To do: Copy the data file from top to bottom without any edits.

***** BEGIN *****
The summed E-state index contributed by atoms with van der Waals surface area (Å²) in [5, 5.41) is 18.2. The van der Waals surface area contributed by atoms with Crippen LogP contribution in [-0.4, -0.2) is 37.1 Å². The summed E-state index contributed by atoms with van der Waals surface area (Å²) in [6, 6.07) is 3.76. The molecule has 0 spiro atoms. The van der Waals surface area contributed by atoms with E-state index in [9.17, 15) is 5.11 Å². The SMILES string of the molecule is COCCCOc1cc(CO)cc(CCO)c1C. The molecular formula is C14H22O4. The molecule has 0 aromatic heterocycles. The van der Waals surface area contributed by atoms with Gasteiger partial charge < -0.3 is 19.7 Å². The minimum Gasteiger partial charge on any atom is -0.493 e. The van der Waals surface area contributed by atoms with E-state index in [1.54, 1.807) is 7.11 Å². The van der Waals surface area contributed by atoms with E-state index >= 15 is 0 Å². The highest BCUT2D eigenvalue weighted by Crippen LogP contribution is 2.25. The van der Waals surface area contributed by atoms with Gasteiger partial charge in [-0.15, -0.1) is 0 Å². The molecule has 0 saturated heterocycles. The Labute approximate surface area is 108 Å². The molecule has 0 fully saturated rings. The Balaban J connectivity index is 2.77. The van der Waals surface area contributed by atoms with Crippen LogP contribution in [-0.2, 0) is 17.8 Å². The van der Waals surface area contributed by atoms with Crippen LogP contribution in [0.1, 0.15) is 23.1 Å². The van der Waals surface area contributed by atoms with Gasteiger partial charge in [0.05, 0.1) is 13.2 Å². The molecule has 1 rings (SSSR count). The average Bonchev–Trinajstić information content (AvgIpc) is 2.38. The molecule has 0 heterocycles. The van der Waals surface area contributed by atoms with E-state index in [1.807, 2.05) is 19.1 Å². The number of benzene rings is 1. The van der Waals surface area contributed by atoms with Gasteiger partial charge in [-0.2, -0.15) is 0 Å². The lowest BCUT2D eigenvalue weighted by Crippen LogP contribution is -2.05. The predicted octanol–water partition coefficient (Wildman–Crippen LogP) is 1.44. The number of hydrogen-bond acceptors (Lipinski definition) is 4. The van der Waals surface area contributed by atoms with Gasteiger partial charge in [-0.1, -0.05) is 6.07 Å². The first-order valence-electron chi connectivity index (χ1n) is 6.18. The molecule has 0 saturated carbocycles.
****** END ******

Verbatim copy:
The summed E-state index contributed by atoms with van der Waals surface area (Å²) in [5, 5.41) is 18.2. The van der Waals surface area contributed by atoms with Crippen LogP contribution in [-0.4, -0.2) is 37.1 Å². The summed E-state index contributed by atoms with van der Waals surface area (Å²) in [6, 6.07) is 3.76. The molecule has 0 spiro atoms. The van der Waals surface area contributed by atoms with E-state index in [9.17, 15) is 5.11 Å². The SMILES string of the molecule is COCCCOc1cc(CO)cc(CCO)c1C. The molecular formula is C14H22O4. The molecule has 0 aromatic heterocycles. The van der Waals surface area contributed by atoms with Gasteiger partial charge < -0.3 is 19.7 Å². The minimum Gasteiger partial charge on any atom is -0.493 e. The van der Waals surface area contributed by atoms with E-state index in [1.54, 1.807) is 7.11 Å². The van der Waals surface area contributed by atoms with E-state index >= 15 is 0 Å². The highest BCUT2D eigenvalue weighted by Crippen LogP contribution is 2.25. The van der Waals surface area contributed by atoms with Gasteiger partial charge in [-0.15, -0.1) is 0 Å². The molecule has 0 saturated heterocycles. The Labute approximate surface area is 108 Å². The molecule has 0 fully saturated rings. The Balaban J connectivity index is 2.77. The van der Waals surface area contributed by atoms with Crippen LogP contribution in [-0.2, 0) is 17.8 Å². The van der Waals surface area contributed by atoms with Crippen LogP contribution in [0.1, 0.15) is 23.1 Å². The van der Waals surface area contributed by atoms with Gasteiger partial charge in [0.05, 0.1) is 13.2 Å². The molecule has 1 rings (SSSR count). The average Bonchev–Trinajstić information content (AvgIpc) is 2.38. The molecule has 0 heterocycles. The van der Waals surface area contributed by atoms with E-state index in [1.807, 2.05) is 19.1 Å². The number of benzene rings is 1. The van der Waals surface area contributed by atoms with Gasteiger partial charge in [-0.2, -0.15) is 0 Å². The lowest BCUT2D eigenvalue weighted by Crippen LogP contribution is -2.05. The predicted octanol–water partition coefficient (Wildman–Crippen LogP) is 1.44. The number of hydrogen-bond acceptors (Lipinski definition) is 4. The van der Waals surface area contributed by atoms with Gasteiger partial charge in [-0.1, -0.05) is 6.07 Å². The first-order valence-electron chi connectivity index (χ1n) is 6.18. The molecule has 0 saturated carbocycles.